Butch Welsch
Butch Welsch

The saying, “Failing to plan is planning to fail,” is attributed to Ben Franklin. While I wasn’t around to hear him say it, it’s a statement that certainly applies to HVAC contractors. In the past, I’ve talked about the need for long-range planning, and that need is still there. Today, however, I want to talk about planning for that next replacement job. It is important from the contractor’s profitability standpoint, as well as the customer’s satisfaction, that the job is planned out carefully in advance. As a contractor, you need to have systems in place to ensure the proper planning is done for every job.

Once the sale has been agreed upon, our next step is to arrange an installation date in order to have the job on our installation board. The salesman and replacement foreman determine the skill set needed for the job and assign the job to one of the lead installers with those skills.

Next, a job ticket is generated that details all the pieces of equipment, zoning items, controls, etc. that will be required. The job ticket also includes the planned installation date and installer. Naturally, things occur that may change the install date and/or installer, but establishing those in the beginning provides a good starting point.

As soon as possible, one copy of the job ticket is given to our person responsible for purchasing. That person then verifies which items are in stock and which need to be ordered to make sure we are prepared on the install date. It is important that all of the details the salesperson has agreed to with the customer are shown on the job ticket. Put it in writing. Don’t count on someone remembering that he said this or that.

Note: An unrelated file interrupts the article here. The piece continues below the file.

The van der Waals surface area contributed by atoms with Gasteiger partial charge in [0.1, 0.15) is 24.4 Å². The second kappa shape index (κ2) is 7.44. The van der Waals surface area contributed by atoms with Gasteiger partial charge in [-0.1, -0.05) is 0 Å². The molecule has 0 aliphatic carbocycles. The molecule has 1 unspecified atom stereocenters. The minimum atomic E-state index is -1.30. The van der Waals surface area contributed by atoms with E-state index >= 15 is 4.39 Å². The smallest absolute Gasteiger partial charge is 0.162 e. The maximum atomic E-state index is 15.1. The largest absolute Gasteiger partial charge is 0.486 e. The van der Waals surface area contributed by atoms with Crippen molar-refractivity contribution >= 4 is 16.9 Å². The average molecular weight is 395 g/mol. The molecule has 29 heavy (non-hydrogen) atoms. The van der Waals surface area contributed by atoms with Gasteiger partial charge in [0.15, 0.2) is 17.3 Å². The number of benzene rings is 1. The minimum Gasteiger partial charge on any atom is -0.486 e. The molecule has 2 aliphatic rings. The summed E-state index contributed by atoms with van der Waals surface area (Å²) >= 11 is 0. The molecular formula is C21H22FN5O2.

At this time, if the purchaser encounters a problem, he or she needs to get with the salesman so that everyone is aware of the issue and any alternative necessary arrangements can be made.

If there are any significant duct-work modifications, such as the moving of supplies, returns, or similar installation functions, we’ve found it cost-effective to have a foreman stop by the home to obtain all of the necessary measurements. Although our install trucks have the capability of making some fittings, we have found that, to provide the finest in quality and efficiency, having the fittings and parts made in the shop is the best method. When the foreman returns to the shop, he prepares the detailed shop drawings as well as the complete list of all material items that will be needed on the job. This includes gas line materials, electrical items, polyvinyl chloride (PVC) pipe, fittings, etc.

Since the install date is clearly on the job ticket, the shop foreman knows when to have the materials fabricated for the job.

The day before the installation, all of the items we will be sending to the job are collected together in a location assigned to the installer who is scheduled for the job. Those locations obviously need to be as close as possible to the warehouse doors.

It is extremely important that the materials for each job are clearly separated from the other jobs. In the rush and hectic pace that typically occurs in a contractor’s shop in the morning, clearly marked and separated items are crucial to timely operation.

Depending upon several factors, such as job location, type of job, etc., we will have either the lead installer or the helper go directly to the job while the other comes to the shop to unload yesterday’s trash and load the items that are in his assigned location for today’s job.

If there are any special instructions, in addition to them being shown on the job ticket, our replacement foreman will explain those instructions to the installer at that time. This step is extremely important. Customers expect their particular requirements to be performed just as they outlined them with the sales engineer. Making sure communication is excellent between the sales staff, the replacement foreman, and the installers is probably the most important factor in proper planning.

In our business, things change at a moment’s notice. As a result, I can’t guarantee that planning like this will cure all the problems that might occur on an installation, but I can assure you that by taking these steps you will greatly reduce a number of avoidable errors.

Publication date: 7/14/2014 

Want more HVAC industry news and information? Join The NEWS on Facebook, Twitter, and LinkedIn today!